The CBC is a very common test. Many people have a CBC performed when they have a routine health examination. If a person is healthy and has results that are within normal limits, then that person may not require another CBC until their health status changes or until their healthcare provider feels that it is necessary.
A CBC may be ordered when a person has any number of signs and symptoms that may be related to disorders that affect blood cells. When an individual has fatigue or weakness or has an infection, inflammation, bruising, or bleeding, a health practitioner may order a CBC to help diagnose the cause and/or determine its severity.
When a person has been diagnosed with a disease known to affect blood cells, a CBC will often be ordered on a regular basis to monitor their condition. Likewise, if someone is receiving treatment for a blood-related disorder, then a CBC may be performed frequently to determine if the treatment is effective.
Some therapies, such as chemotherapy, can affect bone marrow production of cells. Some medications can decrease WBC counts overall. A CBC may be ordered on a regular basis to monitor these drug treatments.
A health practitioner typically evaluates and interprets results from the components of the CBC together. Depending on the purpose of the test, a number of additional or follow-up tests may be ordered for further investigation.
The following tables briefly and generally explain what the result for each component of the CBC may mean.
May be low when MCV is low; decreased MCHC values (hypochromia) are seen in conditions such as iron deficiency anemia and thalassemia.
Increased MCHC values (hyperchromia) are seen in conditions where the hemoglobin is more concentrated inside the red cells, such as autoimmune hemolytic anemia, in burn patients, and hereditary spherocytosis, a rare congenital disorder.
RDW (Not always reported)
RBC Distribution Width
Low value indicates uniformity in size of RBCs.
Indicates mixed population of small and large RBCs; young RBCs tend to be larger. For example, in iron deficiency anemia or pernicious anemia, there is high variation (anisocytosis) in RBC size (along with variation in shape – poikilocytosis), causing an increase in the RDW.
In the setting of anemia, a low reticulocyte count indicates a condition is affecting the production of red blood cells, such as bone marrow disorder or damage, or a nutritional deficiency (iron, B12 or folate).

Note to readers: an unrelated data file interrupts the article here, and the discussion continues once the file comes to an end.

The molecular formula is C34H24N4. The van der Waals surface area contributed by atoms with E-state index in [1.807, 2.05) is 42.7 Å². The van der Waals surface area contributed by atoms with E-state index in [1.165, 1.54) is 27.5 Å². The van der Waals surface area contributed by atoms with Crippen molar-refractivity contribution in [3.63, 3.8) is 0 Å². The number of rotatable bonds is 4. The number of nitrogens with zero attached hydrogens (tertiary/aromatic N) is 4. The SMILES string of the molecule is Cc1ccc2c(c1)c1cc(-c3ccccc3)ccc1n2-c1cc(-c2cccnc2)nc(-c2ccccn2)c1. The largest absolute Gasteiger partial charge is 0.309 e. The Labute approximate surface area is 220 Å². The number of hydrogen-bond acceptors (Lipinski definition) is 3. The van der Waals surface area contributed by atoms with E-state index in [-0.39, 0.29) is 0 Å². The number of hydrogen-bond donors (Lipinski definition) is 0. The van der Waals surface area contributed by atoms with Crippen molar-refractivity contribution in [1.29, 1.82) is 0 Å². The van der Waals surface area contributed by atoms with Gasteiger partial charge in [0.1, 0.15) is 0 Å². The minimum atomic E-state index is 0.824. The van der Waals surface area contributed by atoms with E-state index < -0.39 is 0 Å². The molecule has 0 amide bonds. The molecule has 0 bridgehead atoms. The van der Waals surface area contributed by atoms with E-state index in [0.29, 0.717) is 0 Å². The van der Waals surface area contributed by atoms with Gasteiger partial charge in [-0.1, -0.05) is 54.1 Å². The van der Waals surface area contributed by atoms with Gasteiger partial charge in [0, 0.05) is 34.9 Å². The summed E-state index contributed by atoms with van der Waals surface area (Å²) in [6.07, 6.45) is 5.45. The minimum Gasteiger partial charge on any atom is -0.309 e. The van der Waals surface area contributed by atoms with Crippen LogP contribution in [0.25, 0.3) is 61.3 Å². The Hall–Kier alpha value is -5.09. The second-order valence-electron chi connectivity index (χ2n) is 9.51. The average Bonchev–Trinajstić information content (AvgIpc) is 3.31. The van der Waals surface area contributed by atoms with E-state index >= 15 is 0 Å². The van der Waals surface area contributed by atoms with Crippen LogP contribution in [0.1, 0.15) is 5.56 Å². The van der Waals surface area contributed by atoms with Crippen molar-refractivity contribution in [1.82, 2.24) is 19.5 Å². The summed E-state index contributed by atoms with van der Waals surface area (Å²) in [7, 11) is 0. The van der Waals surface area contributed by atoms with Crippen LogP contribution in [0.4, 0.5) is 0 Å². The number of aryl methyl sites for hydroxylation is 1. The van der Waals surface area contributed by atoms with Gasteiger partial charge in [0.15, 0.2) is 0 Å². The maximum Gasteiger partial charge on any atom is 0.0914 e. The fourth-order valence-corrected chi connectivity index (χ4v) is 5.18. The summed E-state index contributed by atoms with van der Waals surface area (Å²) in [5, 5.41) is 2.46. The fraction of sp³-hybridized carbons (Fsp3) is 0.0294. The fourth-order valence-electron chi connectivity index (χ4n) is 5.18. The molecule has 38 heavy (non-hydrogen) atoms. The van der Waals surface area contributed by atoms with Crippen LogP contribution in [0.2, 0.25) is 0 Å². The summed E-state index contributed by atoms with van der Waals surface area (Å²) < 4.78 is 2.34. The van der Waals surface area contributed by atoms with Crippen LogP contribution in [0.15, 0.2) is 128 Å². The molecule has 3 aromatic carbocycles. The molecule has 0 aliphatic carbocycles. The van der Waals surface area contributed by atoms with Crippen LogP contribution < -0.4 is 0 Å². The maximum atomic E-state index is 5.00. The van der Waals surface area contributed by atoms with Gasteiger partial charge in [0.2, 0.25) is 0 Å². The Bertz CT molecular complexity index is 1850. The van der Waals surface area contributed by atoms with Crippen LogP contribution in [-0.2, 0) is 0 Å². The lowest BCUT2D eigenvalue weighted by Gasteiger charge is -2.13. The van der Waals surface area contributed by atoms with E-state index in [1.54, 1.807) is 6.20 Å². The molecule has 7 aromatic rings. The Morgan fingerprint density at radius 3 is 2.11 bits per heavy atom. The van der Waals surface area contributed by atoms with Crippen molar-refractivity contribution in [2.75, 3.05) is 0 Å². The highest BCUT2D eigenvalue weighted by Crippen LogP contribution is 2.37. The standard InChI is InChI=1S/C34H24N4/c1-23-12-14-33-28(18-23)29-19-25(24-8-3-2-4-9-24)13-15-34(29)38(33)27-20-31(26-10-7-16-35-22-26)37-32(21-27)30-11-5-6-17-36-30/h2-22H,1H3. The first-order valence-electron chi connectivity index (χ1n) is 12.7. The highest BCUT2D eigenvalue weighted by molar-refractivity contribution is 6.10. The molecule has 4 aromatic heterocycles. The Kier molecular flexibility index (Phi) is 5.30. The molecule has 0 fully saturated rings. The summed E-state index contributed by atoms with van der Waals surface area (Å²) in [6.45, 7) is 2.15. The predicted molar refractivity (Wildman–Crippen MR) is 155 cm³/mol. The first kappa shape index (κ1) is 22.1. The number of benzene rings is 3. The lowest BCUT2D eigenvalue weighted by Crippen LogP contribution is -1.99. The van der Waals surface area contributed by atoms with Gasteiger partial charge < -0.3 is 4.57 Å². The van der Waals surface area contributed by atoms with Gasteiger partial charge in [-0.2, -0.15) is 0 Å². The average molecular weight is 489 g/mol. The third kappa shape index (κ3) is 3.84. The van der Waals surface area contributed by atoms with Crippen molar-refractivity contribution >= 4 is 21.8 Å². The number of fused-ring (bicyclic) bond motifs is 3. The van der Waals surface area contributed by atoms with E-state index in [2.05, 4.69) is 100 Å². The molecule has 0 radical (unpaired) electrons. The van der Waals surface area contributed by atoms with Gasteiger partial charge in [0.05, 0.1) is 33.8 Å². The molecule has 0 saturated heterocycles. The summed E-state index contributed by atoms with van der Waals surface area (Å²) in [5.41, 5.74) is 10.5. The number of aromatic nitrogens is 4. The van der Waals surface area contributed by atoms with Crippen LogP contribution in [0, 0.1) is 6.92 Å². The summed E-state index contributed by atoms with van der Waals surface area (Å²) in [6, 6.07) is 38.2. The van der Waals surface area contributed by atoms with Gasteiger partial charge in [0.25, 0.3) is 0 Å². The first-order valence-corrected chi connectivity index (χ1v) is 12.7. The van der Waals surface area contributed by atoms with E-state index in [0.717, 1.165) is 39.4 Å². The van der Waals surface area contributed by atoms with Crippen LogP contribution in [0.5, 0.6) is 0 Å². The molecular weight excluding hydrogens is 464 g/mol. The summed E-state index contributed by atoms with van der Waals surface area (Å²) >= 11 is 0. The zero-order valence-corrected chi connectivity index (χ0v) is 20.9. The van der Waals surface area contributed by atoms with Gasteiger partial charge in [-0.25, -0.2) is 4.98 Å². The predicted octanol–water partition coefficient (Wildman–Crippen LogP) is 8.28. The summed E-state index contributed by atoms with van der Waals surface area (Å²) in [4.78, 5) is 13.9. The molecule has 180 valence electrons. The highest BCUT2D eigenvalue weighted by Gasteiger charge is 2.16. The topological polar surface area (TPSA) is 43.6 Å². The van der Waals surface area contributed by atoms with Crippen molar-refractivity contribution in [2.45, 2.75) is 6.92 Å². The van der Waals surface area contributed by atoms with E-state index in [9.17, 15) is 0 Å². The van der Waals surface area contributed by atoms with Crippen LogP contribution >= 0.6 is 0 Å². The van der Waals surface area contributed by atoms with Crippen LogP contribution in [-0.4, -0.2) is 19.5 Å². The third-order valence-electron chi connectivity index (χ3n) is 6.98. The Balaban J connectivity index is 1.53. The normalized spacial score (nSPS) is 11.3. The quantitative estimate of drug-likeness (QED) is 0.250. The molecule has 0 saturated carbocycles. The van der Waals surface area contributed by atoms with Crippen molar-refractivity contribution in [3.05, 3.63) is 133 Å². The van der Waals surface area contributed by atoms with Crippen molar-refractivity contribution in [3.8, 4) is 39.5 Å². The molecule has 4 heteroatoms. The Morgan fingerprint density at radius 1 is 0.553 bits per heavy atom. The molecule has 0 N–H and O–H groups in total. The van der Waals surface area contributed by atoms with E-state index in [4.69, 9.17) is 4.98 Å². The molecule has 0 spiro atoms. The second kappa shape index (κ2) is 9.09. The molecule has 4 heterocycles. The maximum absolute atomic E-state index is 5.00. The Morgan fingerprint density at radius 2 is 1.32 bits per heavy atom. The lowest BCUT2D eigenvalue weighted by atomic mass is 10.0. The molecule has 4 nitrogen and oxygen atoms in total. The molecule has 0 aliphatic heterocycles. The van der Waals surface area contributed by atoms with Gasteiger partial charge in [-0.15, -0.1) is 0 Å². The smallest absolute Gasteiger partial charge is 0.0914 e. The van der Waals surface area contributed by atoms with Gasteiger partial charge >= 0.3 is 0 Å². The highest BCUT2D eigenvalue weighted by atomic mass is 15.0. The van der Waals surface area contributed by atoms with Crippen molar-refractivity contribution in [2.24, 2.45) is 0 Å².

In the setting of anemia, a high reticulocyte count generally indicates peripheral cause, such as bleeding or hemolysis, or response to treatment (e.g., iron supplementation for iron deficiency anemia).
Indicates average size of platelets is small; older platelets are generally smaller than younger ones and a low MPV may mean that a condition is affecting the production of platelets by the bone marrow.
Indicates a high number of larger, younger platelets in the blood; this may be due to the bone marrow producing and releasing platelets rapidly into circulation.
Many different conditions can result in increases or decreases in blood cell populations. Some of these conditions may require treatment, while others may resolve on their own.
Recent blood transfusions affect the results of the CBC.
Normal CBC values for babies and children are different from adults. The laboratory will supply the reference ranges for various age groups, and a health practitioner will take these into consideration when interpreting data.
This article was last reviewed on June 25, 2015. | This article was last modified on August 18, 2015.
The review date indicates when the article was last reviewed from beginning to end to ensure that it reflects the most current science. A review may not require any modifications to the article, so the two dates may not always agree.
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